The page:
Next comes the one-two punch of the episode and the whole summer season: two intense and powerful dramatic scenes that showcase the impressive acting range of Rick Hoffman as Louis. In the first, Donna comes upon Louis in Harvey’s office, asks why he’s there, and proceeds to crumple before our eyes as Louis moves from a state of casual amusement to quiet intensity to rage mixed with sadness over how Donna has betrayed his friendship by consistently lying about and covering up Mike’s fraudulent existence at the firm. You see, the golden key was something all summa cum laude Harvard graduates receive, which Mike would know if he were really one. Louis has finally figured out Mike’s secret and is ready to call the police and have Harvey, Jessica and Mike all arrested and charged with fraud. Donna too, maybe.

Louis leaves Donna gasping and barrels down the hall to confront Jessica, who reigns over their conversation in a full-on Ice Queen controlled fury. She admits to being a liar and a hypocrite, refuses to apologize, and calls his threat to watch her be led out of the office in handcuffs a bluff. Now tell me what you really want, she hisses. And only at that moment do we see how all the story threads have come together, how the setups have paid off in the perfect possible outcome. Only now do we say, out loud, to the TV screen, with Louis, that he wants to be – and will be – made a name partner. Of the firm to be known hereafter as Pearson Specter Litt.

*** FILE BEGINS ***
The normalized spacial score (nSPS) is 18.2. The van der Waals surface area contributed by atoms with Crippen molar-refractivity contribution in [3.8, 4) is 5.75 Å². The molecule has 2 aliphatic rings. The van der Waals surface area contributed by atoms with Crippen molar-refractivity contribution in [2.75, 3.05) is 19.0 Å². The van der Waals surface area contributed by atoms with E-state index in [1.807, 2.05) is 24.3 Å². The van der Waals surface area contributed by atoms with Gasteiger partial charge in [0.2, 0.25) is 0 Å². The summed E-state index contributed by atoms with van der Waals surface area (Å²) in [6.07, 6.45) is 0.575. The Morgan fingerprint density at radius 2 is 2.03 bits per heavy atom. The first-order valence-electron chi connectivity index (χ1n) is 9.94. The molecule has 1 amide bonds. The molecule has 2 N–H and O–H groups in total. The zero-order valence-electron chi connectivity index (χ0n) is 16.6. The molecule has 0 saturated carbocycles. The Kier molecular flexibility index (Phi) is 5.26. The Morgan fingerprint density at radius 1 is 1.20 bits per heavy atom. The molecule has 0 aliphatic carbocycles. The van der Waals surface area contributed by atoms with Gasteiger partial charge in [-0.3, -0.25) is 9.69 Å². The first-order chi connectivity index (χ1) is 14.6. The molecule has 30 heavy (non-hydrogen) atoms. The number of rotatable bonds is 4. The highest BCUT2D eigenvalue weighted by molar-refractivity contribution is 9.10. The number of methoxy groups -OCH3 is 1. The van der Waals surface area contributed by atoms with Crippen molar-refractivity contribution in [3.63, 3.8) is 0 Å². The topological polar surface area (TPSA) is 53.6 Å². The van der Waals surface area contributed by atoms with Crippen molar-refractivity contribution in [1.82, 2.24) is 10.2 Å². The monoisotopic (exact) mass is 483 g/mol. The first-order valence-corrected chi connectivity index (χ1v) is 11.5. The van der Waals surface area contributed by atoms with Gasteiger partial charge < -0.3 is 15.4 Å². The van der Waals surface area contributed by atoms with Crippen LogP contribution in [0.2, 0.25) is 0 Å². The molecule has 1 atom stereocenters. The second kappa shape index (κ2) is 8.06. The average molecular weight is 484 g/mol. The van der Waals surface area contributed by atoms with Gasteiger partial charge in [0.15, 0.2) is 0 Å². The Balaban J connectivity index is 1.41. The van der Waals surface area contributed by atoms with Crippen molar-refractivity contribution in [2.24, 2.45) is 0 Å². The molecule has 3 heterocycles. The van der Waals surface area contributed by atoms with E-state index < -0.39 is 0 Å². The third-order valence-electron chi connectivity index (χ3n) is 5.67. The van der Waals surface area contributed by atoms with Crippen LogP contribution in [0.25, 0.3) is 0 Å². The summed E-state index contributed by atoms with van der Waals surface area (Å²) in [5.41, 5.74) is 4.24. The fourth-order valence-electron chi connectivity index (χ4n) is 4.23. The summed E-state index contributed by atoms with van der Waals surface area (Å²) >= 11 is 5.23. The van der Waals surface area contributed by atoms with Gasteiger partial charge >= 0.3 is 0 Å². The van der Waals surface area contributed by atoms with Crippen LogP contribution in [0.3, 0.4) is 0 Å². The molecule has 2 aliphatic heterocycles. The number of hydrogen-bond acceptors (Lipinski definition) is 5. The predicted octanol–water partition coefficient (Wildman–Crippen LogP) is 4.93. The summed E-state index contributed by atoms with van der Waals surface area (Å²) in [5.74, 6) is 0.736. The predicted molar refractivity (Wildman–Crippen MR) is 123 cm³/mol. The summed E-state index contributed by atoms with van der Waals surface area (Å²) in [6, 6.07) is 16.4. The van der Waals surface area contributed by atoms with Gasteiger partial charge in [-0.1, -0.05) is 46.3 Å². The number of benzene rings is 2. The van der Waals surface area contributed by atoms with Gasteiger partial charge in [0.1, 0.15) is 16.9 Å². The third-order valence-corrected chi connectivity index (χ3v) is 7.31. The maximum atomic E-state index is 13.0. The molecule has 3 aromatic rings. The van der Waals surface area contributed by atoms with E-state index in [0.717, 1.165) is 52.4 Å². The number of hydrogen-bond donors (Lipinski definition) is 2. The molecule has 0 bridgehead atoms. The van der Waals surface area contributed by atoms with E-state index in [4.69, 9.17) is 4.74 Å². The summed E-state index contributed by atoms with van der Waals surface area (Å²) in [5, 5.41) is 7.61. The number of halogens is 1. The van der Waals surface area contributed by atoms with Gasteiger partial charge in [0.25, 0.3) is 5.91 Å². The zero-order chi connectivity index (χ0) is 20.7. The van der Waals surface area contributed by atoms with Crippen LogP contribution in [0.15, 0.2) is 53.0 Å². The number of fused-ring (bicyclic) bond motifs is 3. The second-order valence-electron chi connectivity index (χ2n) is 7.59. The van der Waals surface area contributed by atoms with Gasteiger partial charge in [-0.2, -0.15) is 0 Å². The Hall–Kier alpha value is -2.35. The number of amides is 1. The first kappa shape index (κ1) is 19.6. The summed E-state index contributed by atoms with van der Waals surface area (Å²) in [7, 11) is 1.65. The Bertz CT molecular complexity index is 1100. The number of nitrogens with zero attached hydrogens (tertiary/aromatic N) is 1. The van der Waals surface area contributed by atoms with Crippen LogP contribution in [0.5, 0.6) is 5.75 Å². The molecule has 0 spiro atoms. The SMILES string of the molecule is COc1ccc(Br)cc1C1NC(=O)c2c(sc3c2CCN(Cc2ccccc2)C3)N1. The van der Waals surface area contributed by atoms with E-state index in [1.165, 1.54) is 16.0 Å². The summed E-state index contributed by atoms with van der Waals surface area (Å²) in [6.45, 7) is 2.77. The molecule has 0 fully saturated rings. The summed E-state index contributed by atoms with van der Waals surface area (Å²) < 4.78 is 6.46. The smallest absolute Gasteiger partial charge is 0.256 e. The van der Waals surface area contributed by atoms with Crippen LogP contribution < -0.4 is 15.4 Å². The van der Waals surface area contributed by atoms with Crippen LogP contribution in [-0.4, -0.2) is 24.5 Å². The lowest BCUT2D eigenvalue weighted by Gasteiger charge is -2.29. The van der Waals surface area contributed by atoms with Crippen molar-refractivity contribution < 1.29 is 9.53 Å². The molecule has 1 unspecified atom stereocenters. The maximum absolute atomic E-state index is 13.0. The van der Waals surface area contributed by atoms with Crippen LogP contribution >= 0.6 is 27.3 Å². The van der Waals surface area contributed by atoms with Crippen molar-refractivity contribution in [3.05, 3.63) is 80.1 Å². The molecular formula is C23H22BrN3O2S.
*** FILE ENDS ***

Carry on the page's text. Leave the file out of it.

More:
Kim Moritsugu is a Toronto writer and novelist whose latest novel is a food-centric comedy of manners called The Oakdale Dinner Club. Her recaps of Season 4 of Suits are her first foray into the wild world of TV show recapping. Suits will return to the USA network and Bravo (Canada) in the winter of 2015.